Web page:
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When ADHD (Literally) Runs in the Family

"Mothering a child with ADHD is not for the faint of heart — and it becomes more daunting when you, too, are struggling to stay on track... Research has shown that ADHD is more heritable than most other mental conditions, only slightly less so than height, leading to all sorts of lively family dynamics."

3 Comments: When ADHD (Literally) Runs in the Family

  1. Melanie Salman, a mother of two and a part-time event planner in the San Francisco Bay Area, is still sad about what happened at her New Year’s Eve celebration. Her friends had voted to make a little effigy of a political figure they all disliked, to burn at midnight. Just as they were getting ready to burn it, her nine-year-old son, who has been diagnosed with ADHD, approached Salman and said, “Hey, mom, if I was gonna make a doll to burn, it would be you!”

    – I’m sorry, but once I got to this portion of the article, it began to be ALL I could think about. How is this acceptable or appropriate behavior? More importantly- this woman is shocked by her son’s response? Where exactly did he learn that from? Who did he get the idea to make an effigy and burn it from- mom and mom’s friends. I don’t care who it is of or how much you dislike him//her- this is a childish way to cope with disagreeing with someone you don’t like. Stuff like this is why the world has grown calloused and is raising a generation who feels they’re entitled to saying and doing whatever they want; why most people seem to have no respect for anyone else- whether property, person or human rights.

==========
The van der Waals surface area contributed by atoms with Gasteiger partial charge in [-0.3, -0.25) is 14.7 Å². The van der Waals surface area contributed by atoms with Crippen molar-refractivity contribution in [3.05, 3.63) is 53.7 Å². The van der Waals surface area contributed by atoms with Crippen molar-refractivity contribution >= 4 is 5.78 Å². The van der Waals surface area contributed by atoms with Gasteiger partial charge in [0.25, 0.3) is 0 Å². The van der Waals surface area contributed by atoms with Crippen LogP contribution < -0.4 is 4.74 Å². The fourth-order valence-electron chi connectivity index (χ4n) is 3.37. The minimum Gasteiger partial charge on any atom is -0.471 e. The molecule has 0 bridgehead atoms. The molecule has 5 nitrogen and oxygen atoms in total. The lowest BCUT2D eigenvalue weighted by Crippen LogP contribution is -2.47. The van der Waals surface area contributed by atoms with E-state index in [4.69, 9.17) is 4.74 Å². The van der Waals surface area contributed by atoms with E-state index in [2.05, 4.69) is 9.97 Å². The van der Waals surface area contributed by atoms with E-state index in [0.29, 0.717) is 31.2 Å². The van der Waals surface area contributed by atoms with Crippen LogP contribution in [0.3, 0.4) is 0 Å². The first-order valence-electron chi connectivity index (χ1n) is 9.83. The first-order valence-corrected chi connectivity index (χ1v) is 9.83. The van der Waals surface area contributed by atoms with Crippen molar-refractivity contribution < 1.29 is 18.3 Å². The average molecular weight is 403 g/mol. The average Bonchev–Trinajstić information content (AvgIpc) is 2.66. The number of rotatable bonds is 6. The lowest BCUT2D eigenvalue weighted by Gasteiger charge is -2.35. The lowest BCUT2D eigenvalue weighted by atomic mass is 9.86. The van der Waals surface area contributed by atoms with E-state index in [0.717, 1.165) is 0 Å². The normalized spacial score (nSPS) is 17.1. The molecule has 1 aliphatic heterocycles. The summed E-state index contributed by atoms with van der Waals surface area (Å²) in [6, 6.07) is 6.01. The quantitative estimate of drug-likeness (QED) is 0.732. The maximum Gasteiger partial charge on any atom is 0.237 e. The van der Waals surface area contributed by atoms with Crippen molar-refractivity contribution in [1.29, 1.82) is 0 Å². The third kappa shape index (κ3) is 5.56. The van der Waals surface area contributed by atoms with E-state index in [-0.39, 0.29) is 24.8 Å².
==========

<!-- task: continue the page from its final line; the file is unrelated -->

I know I might be accused of missing the point of the story, but I believe Salman missed the point of why her son would think it’s an acceptable way to handle his emotions- because he saw YOU do it first.

    1. This article had a lot of great points. I agree with you that burning an effigy is not appropriate behavior. But – it is also a real story from a real human with real, multi-faceted struggles. I like that the story was real.

  2. Oy! I managed to raise my kids – although my father once confessed that he and Mom were pleasantly surprised they were turning out well. I’d always been such a Scatterbrained that they had worried. Now, I recently moved in with my youngest daughter and her 3 children. I’m not sure if her 6 year old daughter and I will survive each other! She’s into high drama, constant activity and ceaseless talking. I don’t control my emotions nearly well enough and then we’re both dramatic! I’m trying hard, but at 66 I really struggle with being patient. Just thinking about the years ahead exhaust me. I have been diagnosed; she has not.

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